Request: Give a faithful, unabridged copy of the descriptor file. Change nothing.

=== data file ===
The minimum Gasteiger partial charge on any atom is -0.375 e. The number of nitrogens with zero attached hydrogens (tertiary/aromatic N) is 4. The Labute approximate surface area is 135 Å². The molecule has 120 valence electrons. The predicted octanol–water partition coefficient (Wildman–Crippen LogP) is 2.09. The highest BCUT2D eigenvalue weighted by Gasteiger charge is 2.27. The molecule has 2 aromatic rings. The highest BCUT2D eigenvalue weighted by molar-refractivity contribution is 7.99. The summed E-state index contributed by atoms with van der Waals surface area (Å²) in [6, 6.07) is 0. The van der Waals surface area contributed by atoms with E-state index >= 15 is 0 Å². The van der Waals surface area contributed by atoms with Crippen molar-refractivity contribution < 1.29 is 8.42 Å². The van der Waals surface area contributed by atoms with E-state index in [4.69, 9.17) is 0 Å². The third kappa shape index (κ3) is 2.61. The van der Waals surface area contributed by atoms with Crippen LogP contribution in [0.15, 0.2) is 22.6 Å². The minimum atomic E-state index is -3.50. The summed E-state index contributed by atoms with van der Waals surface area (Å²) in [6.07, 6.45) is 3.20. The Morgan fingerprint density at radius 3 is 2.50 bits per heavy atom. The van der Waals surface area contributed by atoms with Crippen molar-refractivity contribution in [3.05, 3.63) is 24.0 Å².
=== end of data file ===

The minimum Gasteiger partial charge on any atom is -0.375 e. The number of nitrogens with zero attached hydrogens (tertiary/aromatic N) is 4. The Labute approximate surface area is 135 Å². The molecule has 120 valence electrons. The predicted octanol–water partition coefficient (Wildman–Crippen LogP) is 2.09. The highest BCUT2D eigenvalue weighted by Gasteiger charge is 2.27. The molecule has 2 aromatic rings. The highest BCUT2D eigenvalue weighted by molar-refractivity contribution is 7.99. The summed E-state index contributed by atoms with van der Waals surface area (Å²) in [6, 6.07) is 0. The van der Waals surface area contributed by atoms with E-state index >= 15 is 0 Å². The van der Waals surface area contributed by atoms with Crippen molar-refractivity contribution < 1.29 is 8.42 Å². The van der Waals surface area contributed by atoms with E-state index in [4.69, 9.17) is 0 Å². The third kappa shape index (κ3) is 2.61. The van der Waals surface area contributed by atoms with Crippen LogP contribution in [0.15, 0.2) is 22.6 Å². The minimum atomic E-state index is -3.50. The summed E-state index contributed by atoms with van der Waals surface area (Å²) in [6.07, 6.45) is 3.20. The Morgan fingerprint density at radius 3 is 2.50 bits per heavy atom. The van der Waals surface area contributed by atoms with Crippen molar-refractivity contribution in [3.05, 3.63) is 24.0 Å².